On the question of how much we should spend to ward off climate change, Gordon uses the common experience of buying insurance as an analogy. When buying a health care plan, everyone instinctively considers factors like their own risky behaviors (like smoking), their own family history (say, heart disease), their future economic prospects and their future lifestyle, among other things.
This rhetorical move to discount the value of GDP as a metric—which has been afoot for some time now—shows once again that the alarmist crowd realizes that they have a very weak case on conventional grounds. Rather than claiming that it’s a no-brainer that their recommended policies will deliver more benefits than costs, now they are merely claiming these policies make sense by eliminating threats that might occur if no action is taken. (That’s what they are ultimately arguing, by switching to an insurance analogy.) To repeat, this is a definite change in rhetoric; that wasn’t the standard case that was being made ten or even five years ago.
In any event, just by labeling something “insurance” doesn’t mean it’s automatically a good deal. You still have to make a case that the benefits (broadly construed) outweigh the costs of the insurance policy. After all, not everyone buys the most expensive insurance plan available.
When it comes to climate change, in a previous post I walked through the numbers and showed that no one in his right mind would buy an insurance policy that had the same characteristics as the climate change issue. After reviewing the data from the latest IPCC report to get a ballpark estimate of the numbers involved, I wrote:
Suppose someone from an insurance company came to you in the year 2050 and said, “We’ve run computer models many thousands of times using all kinds of different assumptions. In the worst-case scenario, a very small fraction of the computer runs—about 1 in 500—has you losing 20% of your income in the year 2100. In order to insure you against this extremely unlikely outcome that will occur in half a century, we want to charge you 3.4% of your income this year.”
Would you want to take that deal? Of course not. The premium is way too high in light of the very low probability and the relative modesty of the “catastrophe.”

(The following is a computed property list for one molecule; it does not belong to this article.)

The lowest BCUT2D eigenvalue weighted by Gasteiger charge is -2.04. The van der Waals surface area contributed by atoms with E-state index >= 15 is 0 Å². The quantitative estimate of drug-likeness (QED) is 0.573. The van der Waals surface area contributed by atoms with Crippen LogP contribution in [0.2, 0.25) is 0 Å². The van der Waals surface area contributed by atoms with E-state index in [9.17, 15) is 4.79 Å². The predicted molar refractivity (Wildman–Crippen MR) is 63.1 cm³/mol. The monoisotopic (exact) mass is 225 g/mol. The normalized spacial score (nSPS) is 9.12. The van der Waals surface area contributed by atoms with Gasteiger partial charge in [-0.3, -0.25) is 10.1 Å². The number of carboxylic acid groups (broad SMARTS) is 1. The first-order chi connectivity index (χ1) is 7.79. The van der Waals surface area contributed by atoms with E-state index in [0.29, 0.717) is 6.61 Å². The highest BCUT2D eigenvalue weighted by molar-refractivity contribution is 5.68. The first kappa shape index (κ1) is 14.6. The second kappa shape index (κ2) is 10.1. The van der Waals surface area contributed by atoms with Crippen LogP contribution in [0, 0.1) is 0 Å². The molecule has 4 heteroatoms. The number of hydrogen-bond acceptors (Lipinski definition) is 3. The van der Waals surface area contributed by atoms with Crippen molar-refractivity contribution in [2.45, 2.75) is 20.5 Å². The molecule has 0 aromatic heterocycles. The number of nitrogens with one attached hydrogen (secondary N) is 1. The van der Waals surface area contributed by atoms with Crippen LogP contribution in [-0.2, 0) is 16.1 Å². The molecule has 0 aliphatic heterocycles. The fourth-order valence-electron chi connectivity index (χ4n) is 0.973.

Once again, we see that the ThinkProgress crowd doesn’t actually take their own analysis seriously. Sure, use an insurance analogy if you want. But when you plug in the actual numbers, you see that their recommended government interventions would be an outrageously expensive “insurance policy” relative to the benefits it delivers. To be sure, the ThinkProgress people can come back and complain that my analysis relies on the IPCC numbers and that they aren’t really accurate, but it’s not my fault the interventionists have been lecturing us for years that we need to trust the “consensus” as codified in the IPCC and other official documents.
For more than a decade the advocates of aggressive government intervention in the name of fighting first “global warming” and now “climate change” have had a field day labeling their critics as “deniers.” Yet as their critics began reading the actual analyses put out by the IPCC, Congressional Budget Office, and other allegedly neutral parties, a funny thing happened: The critics saw that the aggressive government policies could not be justified using standard metrics.
Realizing this, the proponents of aggressive government measures have begun shifting their rhetoric. Many of them now admit that if we make middle-of-the-road assumptions on emissions growth and the climate’s sensitivity, their recommended policies turn out to be as expensive as the alleged climate damages they seek to prevent. That’s why the alarmists now focus on possible (if unlikely) threats, regional impacts, and insurance analogies.
We can bring the argument to this new battleground; the case for intervention is still weak. But it’s worth noting that the aggressive interventionists have moved the goalposts. By doing so, they implicitly admit that analysts like Jim Manzi, and your humble IER team, have been right all along: Using the government’s own preferred data sources and computer models, it is very difficult to justify policies to restrict carbon dioxide emissions with the metrics that are used for all other government policy debates. The alarmists who have been yelling, “Case closed!” for years were simply bluffing; now they’re trying to reopen the case they realize they’ve lost on their initial terms.
 To convey the full context, I note that ThinkProgress is a product of the Center for American Progress (CAP), and the former President and Founder of CAP is John Podesta—President Obama’s climate change advisor.